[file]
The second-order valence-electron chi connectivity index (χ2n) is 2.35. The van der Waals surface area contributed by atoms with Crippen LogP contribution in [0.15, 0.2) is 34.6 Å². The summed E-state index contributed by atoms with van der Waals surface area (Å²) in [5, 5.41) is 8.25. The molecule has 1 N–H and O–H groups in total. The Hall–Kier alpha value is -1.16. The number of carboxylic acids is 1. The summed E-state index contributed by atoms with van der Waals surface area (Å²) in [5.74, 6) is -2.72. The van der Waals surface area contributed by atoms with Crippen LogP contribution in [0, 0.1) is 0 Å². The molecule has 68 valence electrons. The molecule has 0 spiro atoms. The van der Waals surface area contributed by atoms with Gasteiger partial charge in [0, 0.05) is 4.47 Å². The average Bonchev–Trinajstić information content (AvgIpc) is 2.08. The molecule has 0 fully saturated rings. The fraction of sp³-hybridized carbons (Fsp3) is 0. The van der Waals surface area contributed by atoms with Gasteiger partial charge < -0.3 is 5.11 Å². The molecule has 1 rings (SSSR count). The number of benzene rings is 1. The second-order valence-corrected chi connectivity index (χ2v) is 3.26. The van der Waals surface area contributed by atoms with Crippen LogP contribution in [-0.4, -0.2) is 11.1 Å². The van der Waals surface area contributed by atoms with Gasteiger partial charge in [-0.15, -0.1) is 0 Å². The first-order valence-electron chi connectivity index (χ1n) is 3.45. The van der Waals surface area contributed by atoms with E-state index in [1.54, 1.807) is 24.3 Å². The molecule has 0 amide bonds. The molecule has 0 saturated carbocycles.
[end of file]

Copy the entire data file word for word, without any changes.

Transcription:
The second-order valence-electron chi connectivity index (χ2n) is 2.35. The van der Waals surface area contributed by atoms with Crippen LogP contribution in [0.15, 0.2) is 34.6 Å². The summed E-state index contributed by atoms with van der Waals surface area (Å²) in [5, 5.41) is 8.25. The molecule has 1 N–H and O–H groups in total. The Hall–Kier alpha value is -1.16. The number of carboxylic acids is 1. The summed E-state index contributed by atoms with van der Waals surface area (Å²) in [5.74, 6) is -2.72. The van der Waals surface area contributed by atoms with Crippen LogP contribution in [0, 0.1) is 0 Å². The molecule has 68 valence electrons. The molecule has 0 spiro atoms. The van der Waals surface area contributed by atoms with Gasteiger partial charge in [0, 0.05) is 4.47 Å². The average Bonchev–Trinajstić information content (AvgIpc) is 2.08. The molecule has 0 fully saturated rings. The fraction of sp³-hybridized carbons (Fsp3) is 0. The van der Waals surface area contributed by atoms with Gasteiger partial charge < -0.3 is 5.11 Å². The molecule has 1 rings (SSSR count). The number of benzene rings is 1. The second-order valence-corrected chi connectivity index (χ2v) is 3.26. The van der Waals surface area contributed by atoms with Crippen LogP contribution in [-0.4, -0.2) is 11.1 Å². The van der Waals surface area contributed by atoms with Gasteiger partial charge in [-0.15, -0.1) is 0 Å². The first-order valence-electron chi connectivity index (χ1n) is 3.45. The van der Waals surface area contributed by atoms with E-state index in [1.54, 1.807) is 24.3 Å². The molecule has 0 amide bonds. The molecule has 0 saturated carbocycles.